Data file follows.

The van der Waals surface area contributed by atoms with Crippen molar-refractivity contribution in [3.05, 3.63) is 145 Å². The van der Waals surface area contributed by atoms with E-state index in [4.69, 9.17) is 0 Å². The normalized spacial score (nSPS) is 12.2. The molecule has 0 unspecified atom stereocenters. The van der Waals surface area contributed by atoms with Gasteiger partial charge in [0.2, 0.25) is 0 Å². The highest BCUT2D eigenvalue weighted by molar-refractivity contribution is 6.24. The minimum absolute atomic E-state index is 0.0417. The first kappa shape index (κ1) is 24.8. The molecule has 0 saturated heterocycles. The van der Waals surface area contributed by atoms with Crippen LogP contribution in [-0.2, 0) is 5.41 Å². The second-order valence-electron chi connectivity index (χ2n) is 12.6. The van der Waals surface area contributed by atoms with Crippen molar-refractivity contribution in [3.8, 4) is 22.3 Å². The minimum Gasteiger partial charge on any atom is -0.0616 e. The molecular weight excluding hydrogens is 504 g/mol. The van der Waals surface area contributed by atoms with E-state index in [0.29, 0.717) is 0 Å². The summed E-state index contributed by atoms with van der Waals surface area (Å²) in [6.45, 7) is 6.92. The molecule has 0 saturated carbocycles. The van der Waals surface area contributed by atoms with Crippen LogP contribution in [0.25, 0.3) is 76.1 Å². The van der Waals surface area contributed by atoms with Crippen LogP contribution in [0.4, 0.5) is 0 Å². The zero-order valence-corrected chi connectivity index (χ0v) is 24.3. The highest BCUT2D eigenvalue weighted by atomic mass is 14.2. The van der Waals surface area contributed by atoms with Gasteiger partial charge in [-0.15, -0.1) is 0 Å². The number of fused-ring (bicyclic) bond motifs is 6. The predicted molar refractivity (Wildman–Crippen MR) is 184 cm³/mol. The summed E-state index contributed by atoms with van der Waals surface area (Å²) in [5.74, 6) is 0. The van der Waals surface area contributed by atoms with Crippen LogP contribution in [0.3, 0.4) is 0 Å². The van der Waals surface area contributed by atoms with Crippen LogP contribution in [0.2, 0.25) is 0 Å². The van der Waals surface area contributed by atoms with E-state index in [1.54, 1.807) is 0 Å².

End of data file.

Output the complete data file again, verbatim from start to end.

The van der Waals surface area contributed by atoms with Crippen molar-refractivity contribution in [3.05, 3.63) is 145 Å². The van der Waals surface area contributed by atoms with E-state index in [4.69, 9.17) is 0 Å². The normalized spacial score (nSPS) is 12.2. The molecule has 0 unspecified atom stereocenters. The van der Waals surface area contributed by atoms with Gasteiger partial charge in [0.2, 0.25) is 0 Å². The highest BCUT2D eigenvalue weighted by molar-refractivity contribution is 6.24. The minimum absolute atomic E-state index is 0.0417. The first kappa shape index (κ1) is 24.8. The molecule has 0 saturated heterocycles. The van der Waals surface area contributed by atoms with Crippen LogP contribution in [-0.2, 0) is 5.41 Å². The second-order valence-electron chi connectivity index (χ2n) is 12.6. The van der Waals surface area contributed by atoms with Crippen molar-refractivity contribution in [3.8, 4) is 22.3 Å². The minimum Gasteiger partial charge on any atom is -0.0616 e. The molecular weight excluding hydrogens is 504 g/mol. The van der Waals surface area contributed by atoms with E-state index in [0.29, 0.717) is 0 Å². The summed E-state index contributed by atoms with van der Waals surface area (Å²) in [6.45, 7) is 6.92. The molecule has 0 saturated carbocycles. The van der Waals surface area contributed by atoms with Crippen LogP contribution in [0.25, 0.3) is 76.1 Å². The van der Waals surface area contributed by atoms with Crippen LogP contribution in [0.4, 0.5) is 0 Å². The zero-order valence-corrected chi connectivity index (χ0v) is 24.3. The highest BCUT2D eigenvalue weighted by atomic mass is 14.2. The van der Waals surface area contributed by atoms with Gasteiger partial charge in [-0.15, -0.1) is 0 Å². The number of fused-ring (bicyclic) bond motifs is 6. The predicted molar refractivity (Wildman–Crippen MR) is 184 cm³/mol. The summed E-state index contributed by atoms with van der Waals surface area (Å²) in [5.74, 6) is 0. The van der Waals surface area contributed by atoms with Crippen LogP contribution in [0.3, 0.4) is 0 Å². The van der Waals surface area contributed by atoms with Crippen LogP contribution in [0.2, 0.25) is 0 Å². The van der Waals surface area contributed by atoms with E-state index in [1.54, 1.807) is 0 Å².